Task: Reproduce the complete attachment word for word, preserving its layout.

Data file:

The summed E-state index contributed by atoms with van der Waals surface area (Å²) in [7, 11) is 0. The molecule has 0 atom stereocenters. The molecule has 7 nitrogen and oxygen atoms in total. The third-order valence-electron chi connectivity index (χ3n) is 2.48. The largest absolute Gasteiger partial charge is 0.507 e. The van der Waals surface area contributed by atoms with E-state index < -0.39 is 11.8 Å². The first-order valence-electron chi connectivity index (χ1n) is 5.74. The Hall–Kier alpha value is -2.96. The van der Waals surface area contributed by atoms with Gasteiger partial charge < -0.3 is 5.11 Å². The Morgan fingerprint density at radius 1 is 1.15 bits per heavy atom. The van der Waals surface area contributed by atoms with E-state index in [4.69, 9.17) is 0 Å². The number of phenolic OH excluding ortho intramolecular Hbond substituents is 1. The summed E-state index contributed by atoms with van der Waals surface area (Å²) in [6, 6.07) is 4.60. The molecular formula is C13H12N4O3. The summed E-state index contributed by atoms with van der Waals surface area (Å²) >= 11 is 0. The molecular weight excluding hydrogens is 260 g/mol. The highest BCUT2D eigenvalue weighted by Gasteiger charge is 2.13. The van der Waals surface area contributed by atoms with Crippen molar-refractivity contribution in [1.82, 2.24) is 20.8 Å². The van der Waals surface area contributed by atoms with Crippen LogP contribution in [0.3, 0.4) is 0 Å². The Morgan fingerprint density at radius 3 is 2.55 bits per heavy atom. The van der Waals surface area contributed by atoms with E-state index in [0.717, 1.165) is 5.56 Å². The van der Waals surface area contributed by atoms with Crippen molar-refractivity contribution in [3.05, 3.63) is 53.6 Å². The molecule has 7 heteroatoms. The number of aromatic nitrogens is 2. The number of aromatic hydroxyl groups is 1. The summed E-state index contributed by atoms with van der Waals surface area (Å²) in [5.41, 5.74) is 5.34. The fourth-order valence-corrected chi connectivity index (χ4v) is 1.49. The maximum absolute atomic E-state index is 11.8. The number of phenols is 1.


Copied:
The summed E-state index contributed by atoms with van der Waals surface area (Å²) in [7, 11) is 0. The molecule has 0 atom stereocenters. The molecule has 7 nitrogen and oxygen atoms in total. The third-order valence-electron chi connectivity index (χ3n) is 2.48. The largest absolute Gasteiger partial charge is 0.507 e. The van der Waals surface area contributed by atoms with E-state index < -0.39 is 11.8 Å². The first-order valence-electron chi connectivity index (χ1n) is 5.74. The Hall–Kier alpha value is -2.96. The van der Waals surface area contributed by atoms with Gasteiger partial charge < -0.3 is 5.11 Å². The Morgan fingerprint density at radius 1 is 1.15 bits per heavy atom. The van der Waals surface area contributed by atoms with E-state index in [4.69, 9.17) is 0 Å². The number of phenolic OH excluding ortho intramolecular Hbond substituents is 1. The summed E-state index contributed by atoms with van der Waals surface area (Å²) in [6, 6.07) is 4.60. The molecular formula is C13H12N4O3. The summed E-state index contributed by atoms with van der Waals surface area (Å²) >= 11 is 0. The molecular weight excluding hydrogens is 260 g/mol. The highest BCUT2D eigenvalue weighted by Gasteiger charge is 2.13. The van der Waals surface area contributed by atoms with Crippen molar-refractivity contribution in [1.82, 2.24) is 20.8 Å². The van der Waals surface area contributed by atoms with Crippen LogP contribution in [0.3, 0.4) is 0 Å². The Morgan fingerprint density at radius 3 is 2.55 bits per heavy atom. The van der Waals surface area contributed by atoms with E-state index in [0.717, 1.165) is 5.56 Å². The van der Waals surface area contributed by atoms with Crippen molar-refractivity contribution in [3.05, 3.63) is 53.6 Å². The molecule has 7 heteroatoms. The number of aromatic nitrogens is 2. The number of aromatic hydroxyl groups is 1. The summed E-state index contributed by atoms with van der Waals surface area (Å²) in [5.41, 5.74) is 5.34. The fourth-order valence-corrected chi connectivity index (χ4v) is 1.49. The maximum absolute atomic E-state index is 11.8. The number of phenols is 1.